SACRAMENTO — Despite the largest protests ever seen against a bill in the Sacramento State Capitol, every factual argument that pointed in the other direction, and the direct loss of revenue that will result from it, the Assembly Appropriations Committee today passed SB 1221 (Lieu-D), the bill that would ban the hunting of bears with dog.
Every Democrat voted to pass the bill, and every Republican (who were all wearing orange "No on SB 1221" buttons) voted against it. But it was passed by the majority of Democrats.
There were amendments attached to the bill that were not released at the time of passage, but they supposedly included allowances for using dogs to chase bears for depredation, use by the DFG and for research. The details won't be available until next week, according to Bill Gaines, President of California Outdoor Heritage Alliance (COHA) who was in attendance and shared the information with WON.
Most striking, and unrealistic, was that the Committee agreed to also include amendments that would authorize the Fish and Game Commission to increase the cost of bear tags to supposedly try to "cover" the loss of bear tag sales for those who hunt bears with dogs and will no longer buy tags. Cost of a bear tag is currently $43.46, and it is highly unlikely that a deer hunter hoping for an incidental chance at a bear is going to pay $80 or $100 for a tag, so the lost revenue stream for the DFG is expected to approach $500,000, to say nothing about impact on the communities that support bear hunting.
Earlier this summer, in an effort to pass the bill out of Assembly Water, Parks and Wildlife Committee, the author of the bill, Senator Ted Lieu (D-Torrance), had promised to run a separate “companion” bill with amendments. The “second” bill was to provide amendments which would deal with depredation and research concerns, and also authorize the Commission to “lift” the ban via 4/5ths vote, along with a number of restrictions that would make it nearly impossible to do so. Instead of a separate bill, however, the Assembly Appropriations Committee has wrapped it into SB 1221, which means it needs to go back to the Senate for concurrence.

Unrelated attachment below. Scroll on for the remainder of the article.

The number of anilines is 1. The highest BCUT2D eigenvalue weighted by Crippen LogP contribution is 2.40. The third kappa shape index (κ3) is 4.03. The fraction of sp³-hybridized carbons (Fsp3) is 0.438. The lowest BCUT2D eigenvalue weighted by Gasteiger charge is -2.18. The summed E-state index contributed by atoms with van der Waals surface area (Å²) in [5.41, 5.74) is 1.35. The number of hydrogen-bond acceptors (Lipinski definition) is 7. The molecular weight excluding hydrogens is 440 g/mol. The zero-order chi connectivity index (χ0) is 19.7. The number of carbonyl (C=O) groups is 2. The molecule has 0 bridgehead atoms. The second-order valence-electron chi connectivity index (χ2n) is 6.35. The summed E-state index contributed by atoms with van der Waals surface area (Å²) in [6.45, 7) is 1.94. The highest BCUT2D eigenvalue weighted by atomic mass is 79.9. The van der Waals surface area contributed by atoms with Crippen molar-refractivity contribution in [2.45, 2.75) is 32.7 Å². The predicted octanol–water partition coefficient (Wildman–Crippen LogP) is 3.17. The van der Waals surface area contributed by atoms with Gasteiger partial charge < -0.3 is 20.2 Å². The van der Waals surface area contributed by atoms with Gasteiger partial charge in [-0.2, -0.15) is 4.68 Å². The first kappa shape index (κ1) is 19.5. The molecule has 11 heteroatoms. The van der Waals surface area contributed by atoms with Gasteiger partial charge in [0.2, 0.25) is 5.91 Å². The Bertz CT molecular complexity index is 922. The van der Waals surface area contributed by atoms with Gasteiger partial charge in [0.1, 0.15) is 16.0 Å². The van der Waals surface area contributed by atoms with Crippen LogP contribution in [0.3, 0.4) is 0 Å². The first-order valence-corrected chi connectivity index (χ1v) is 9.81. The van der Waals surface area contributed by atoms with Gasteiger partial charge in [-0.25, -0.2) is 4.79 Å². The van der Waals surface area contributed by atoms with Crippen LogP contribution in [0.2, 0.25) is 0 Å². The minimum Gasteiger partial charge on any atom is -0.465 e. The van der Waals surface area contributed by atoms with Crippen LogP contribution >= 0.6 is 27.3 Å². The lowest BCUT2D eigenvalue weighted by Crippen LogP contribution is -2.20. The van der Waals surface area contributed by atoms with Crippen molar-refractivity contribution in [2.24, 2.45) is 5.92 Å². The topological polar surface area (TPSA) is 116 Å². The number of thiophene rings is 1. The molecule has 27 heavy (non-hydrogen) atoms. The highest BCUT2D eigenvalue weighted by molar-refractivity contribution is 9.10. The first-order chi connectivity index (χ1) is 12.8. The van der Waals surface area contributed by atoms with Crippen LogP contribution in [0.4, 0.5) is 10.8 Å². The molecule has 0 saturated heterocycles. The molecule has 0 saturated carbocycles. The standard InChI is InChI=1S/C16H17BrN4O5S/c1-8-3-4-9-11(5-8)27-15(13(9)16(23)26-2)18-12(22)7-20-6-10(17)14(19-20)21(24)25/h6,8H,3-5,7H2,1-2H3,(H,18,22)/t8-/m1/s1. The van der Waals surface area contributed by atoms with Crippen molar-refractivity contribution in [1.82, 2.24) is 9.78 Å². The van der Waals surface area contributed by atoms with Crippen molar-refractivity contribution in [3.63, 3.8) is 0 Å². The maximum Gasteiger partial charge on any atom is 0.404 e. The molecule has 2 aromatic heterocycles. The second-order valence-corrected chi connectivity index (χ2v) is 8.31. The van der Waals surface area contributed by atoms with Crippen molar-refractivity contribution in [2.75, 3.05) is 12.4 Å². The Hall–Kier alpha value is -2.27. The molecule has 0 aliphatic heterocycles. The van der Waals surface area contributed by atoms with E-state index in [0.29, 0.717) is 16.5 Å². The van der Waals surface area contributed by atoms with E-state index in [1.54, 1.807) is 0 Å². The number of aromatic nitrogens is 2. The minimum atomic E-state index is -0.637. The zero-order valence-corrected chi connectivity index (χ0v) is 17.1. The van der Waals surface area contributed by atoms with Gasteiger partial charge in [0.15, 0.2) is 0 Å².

Now, SB 1221 goes to the Assembly floor for a full vote, and passage is likely in the Democratically-controlled house. Then, it needs to go back to the Senate for a concurrence vote, where there is a "chance" that it might be shelved, but that's a long shot unless some of the swing Democrats can be brought along. Then, the bill goes to Gov. Jerry Brown for a signature before it can become law. The bill needs to get to Gov. Brown's desk by Aug. 31.
Those who want proper wildlife management left in the hands of the DFG and the Fish and Game Commission, and not handed over to non-hunting politicians, need to keep the pressure on both houses, and if that fails, to put pressure on Gov. Brown to not sign this onerous bill. This is a battle, basically, between proper wildlife management under CEQA and the law, and the animal-rights, anti-hunting extremists.
Should SB 1221 be signed, it would become law next year, allowing one final year of hunting bears with hounds in California, and the last year that there would be any meaningful control measures on the burgeoning bear population in California.